Unfortunately it rained again today. I hope that this weekend it doesn't rain because I went to add my pictures to my computer and it made me sad--I don't have many and not really any good ones. I'm hoping to change that this weekend. I'll be bringing along my big camera for some "serious photography". But of course it will help out a lot if it doesn't rain.
[EDIT: Based on these journal entries I'm translating back into English, my Spanish actually did get worse after four days in intermediate class.]
After class the other girls and Pepe went to a restaurant but I set off for a giant Monument that I had seen towards the end of Avenida de los Presidentes. When I arrived it was very strange because I was the only person there. It's a large and elaborate monument and it seemed strange to me that no one was sitting on the steps there or looking at it.
Later, when I arrived at the conference a little early I was talking to today's professor and he told me that it's a monument to nadie importante in Cuba's history. It's of the second president of Cuba and he built it for himself using the people's money, so to the Cubans it symbolizes the government corruption. So that also explains all of the graffiti I saw on it! He also said that people often do "dirty things" there. Cuba is such a strange country, and I love it.
The professor today was really good. He spoke English, which helped a lot, and talked about US-Cuba relations. I didn't realize how important the meeting between President Obama and Raul Castro in December was so important to the Cubans, and the presenter also said he thought it was one of the best-kept secrets in international relations.
It was, again, really really interesting to hear the Cuban perspective on the topic. I learned that Cuba can't use the internet cables that run through the Caribbean because of the embargo and that they actually want people to use the internet--there's been talk of making it a right of the people, just as education and health care are seen as basic rights by the government. In the US we have this idea that they "don't let their people use the internet", but that isn't true. Plenty of Cubans even have facebook. It's actually the US that is inhibiting the people's internet access. The details about the Cuban Five, the Platt Amendment, and the strategies to cut relations with Cuba during the embargo were fascinating. The Friday before we left for Cuba, the country was taken off of the list of State Sponsors of Terrorism. I didn't know that the countries on the list (now just Iran, Syria and Sudan) couldn't use Google Earth.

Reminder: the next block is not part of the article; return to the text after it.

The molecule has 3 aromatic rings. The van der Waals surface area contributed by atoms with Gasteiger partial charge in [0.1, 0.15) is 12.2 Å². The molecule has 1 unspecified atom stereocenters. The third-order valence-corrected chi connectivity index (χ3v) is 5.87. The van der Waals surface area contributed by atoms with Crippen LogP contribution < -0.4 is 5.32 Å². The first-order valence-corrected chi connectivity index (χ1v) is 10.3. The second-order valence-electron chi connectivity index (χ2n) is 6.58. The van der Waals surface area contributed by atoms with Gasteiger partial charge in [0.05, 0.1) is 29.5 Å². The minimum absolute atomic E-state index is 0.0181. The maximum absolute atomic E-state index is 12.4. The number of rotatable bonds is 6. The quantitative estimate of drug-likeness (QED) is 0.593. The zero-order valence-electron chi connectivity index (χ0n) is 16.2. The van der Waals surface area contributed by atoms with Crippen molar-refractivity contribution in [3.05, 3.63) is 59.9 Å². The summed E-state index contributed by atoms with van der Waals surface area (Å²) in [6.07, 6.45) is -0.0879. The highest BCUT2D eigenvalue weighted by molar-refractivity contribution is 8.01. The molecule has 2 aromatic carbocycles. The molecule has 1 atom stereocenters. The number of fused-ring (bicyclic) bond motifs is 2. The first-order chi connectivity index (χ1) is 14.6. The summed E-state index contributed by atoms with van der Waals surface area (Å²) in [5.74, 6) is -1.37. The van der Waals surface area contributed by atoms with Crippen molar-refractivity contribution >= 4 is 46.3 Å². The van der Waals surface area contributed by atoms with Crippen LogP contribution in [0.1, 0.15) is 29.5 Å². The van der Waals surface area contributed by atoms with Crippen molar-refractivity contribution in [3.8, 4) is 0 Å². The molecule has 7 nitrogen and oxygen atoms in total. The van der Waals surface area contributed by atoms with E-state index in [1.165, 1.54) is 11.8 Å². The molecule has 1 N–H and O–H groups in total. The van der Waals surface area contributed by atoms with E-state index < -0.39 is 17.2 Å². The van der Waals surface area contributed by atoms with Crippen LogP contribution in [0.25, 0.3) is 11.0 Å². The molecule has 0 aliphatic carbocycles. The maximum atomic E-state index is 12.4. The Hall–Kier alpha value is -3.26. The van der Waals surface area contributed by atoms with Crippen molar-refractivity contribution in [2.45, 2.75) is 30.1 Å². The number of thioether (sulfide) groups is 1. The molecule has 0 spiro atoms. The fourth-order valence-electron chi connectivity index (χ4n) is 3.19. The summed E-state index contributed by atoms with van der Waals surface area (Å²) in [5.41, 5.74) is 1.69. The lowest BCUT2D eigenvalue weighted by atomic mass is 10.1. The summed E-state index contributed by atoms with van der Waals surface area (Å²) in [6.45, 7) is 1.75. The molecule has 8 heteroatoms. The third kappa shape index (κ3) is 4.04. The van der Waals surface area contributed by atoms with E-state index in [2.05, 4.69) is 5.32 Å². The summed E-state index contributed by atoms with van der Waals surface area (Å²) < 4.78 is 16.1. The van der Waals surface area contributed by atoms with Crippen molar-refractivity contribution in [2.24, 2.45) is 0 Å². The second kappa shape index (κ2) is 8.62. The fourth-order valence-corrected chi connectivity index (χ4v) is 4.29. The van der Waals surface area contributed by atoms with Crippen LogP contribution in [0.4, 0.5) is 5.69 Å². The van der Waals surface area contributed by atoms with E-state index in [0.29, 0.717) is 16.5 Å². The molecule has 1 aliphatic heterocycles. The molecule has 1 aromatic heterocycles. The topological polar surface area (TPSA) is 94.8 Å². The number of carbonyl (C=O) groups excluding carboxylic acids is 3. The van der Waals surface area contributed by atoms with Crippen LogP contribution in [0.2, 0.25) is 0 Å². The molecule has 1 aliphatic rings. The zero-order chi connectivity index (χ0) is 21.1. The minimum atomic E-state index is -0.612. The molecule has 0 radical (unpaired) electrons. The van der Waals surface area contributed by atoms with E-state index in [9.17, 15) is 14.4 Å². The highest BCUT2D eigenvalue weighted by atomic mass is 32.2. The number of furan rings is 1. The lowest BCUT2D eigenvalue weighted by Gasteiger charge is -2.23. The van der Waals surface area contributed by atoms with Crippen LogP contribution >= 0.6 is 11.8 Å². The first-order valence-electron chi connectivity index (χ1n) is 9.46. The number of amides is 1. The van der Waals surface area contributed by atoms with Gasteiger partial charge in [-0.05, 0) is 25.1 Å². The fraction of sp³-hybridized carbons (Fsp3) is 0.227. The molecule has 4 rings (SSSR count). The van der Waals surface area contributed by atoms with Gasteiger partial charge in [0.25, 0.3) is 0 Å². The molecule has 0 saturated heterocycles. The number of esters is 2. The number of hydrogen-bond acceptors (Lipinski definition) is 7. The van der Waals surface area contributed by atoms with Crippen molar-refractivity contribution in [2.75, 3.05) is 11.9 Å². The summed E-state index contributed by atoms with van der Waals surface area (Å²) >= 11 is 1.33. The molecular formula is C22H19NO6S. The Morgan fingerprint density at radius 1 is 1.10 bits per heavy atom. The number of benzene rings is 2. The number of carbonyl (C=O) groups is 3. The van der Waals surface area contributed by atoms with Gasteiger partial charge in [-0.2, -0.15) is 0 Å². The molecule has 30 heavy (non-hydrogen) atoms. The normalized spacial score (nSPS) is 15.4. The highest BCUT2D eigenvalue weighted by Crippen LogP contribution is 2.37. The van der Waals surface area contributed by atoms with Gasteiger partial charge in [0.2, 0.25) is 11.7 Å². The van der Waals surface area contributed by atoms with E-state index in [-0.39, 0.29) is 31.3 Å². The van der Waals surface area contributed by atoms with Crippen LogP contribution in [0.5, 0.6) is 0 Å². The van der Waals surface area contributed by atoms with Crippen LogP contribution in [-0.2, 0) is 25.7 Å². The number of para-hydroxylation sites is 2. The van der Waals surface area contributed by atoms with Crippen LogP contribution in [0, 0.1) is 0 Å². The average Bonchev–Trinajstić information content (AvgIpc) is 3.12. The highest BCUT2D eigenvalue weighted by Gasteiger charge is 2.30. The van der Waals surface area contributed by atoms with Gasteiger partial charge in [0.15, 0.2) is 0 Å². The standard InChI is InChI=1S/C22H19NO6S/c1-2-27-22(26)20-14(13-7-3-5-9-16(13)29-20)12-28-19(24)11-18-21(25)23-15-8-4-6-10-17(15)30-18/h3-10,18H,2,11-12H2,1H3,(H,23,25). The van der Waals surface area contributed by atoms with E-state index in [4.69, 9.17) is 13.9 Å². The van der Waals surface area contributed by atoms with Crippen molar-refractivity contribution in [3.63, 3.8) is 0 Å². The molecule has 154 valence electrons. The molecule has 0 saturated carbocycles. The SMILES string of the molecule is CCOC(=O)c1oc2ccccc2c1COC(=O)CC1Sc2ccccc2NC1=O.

I've always thought that the embargo was ridiculous and hypocritical when we do a lot of business with China, another Communist country. Our presenter said the Cubans don't understand why the embargo is in place when we don't even have trade bans with countries we are at war with! The United States also has a travel ban on Cuba, but not on countries like North Korea!
We also learned that there's a group of legislators, mostly from Florida, who only work to maintain the embargo with Cuba. They are usually from families that were very rich during Fulgencio Batista's reign. They even have a terrorism group against Cuba! It's horrible. The conference was definitely the most interesting so far, and I really loved getting to hear the Cuban side of the whole embargo story.
After the conference we went to the CIEE Study Center. I just went because I wanted to call Madison and see if she could still go out tonight. She isn't better, so we decided to visit the Hotel Nacional, which is famous for all the US mafia guys who hung out there in the 50's. The other girls went with me and we stopped in some stores in the process of going to the hotel. We also stopped at Hotel Habana Libre and looked at cigar prices. We found Duane there. The other girls didn't go with us when Duane and I left to keep walking to Hotel Nacional, so it was just me and him.
The hotel is really pretty and we took pictures of the peacocks, the fountain, and the pool in front of the hotel. Then we went inside and had drinks in the bar called Salon de la Historia--a piña colada for me and a mojito for Duane. A band of three members came over and played a song for us. It was a very pretty, sad song that we heard many other times in Cuba--Quizas Quizas Quizas. (Quizas means perhaps or maybe in Spanish). After our drinks we went to walk a little along the Malecon and see the USS Maine memorial before I had to go back home for dinner.
It was probably the most fun I've had so far in Cuba, and tomorrow I want to explore more. I think it will be a good day--I can finally change to the other class, we have a tour of the city instead of a conference, and free time on a Friday night! Hasta mañana.
PS - Oh, I almost forgot. After dinner we were talking with Lute and she told us about prices and things like that. She told us that she (and others) actually pay someone to wait in the lines for them to get the items from the libretas (ration books--items like bread, coffee, sugar, etc.). These people are called mensajeros (messengers). Once again, Cuba is such a strange place!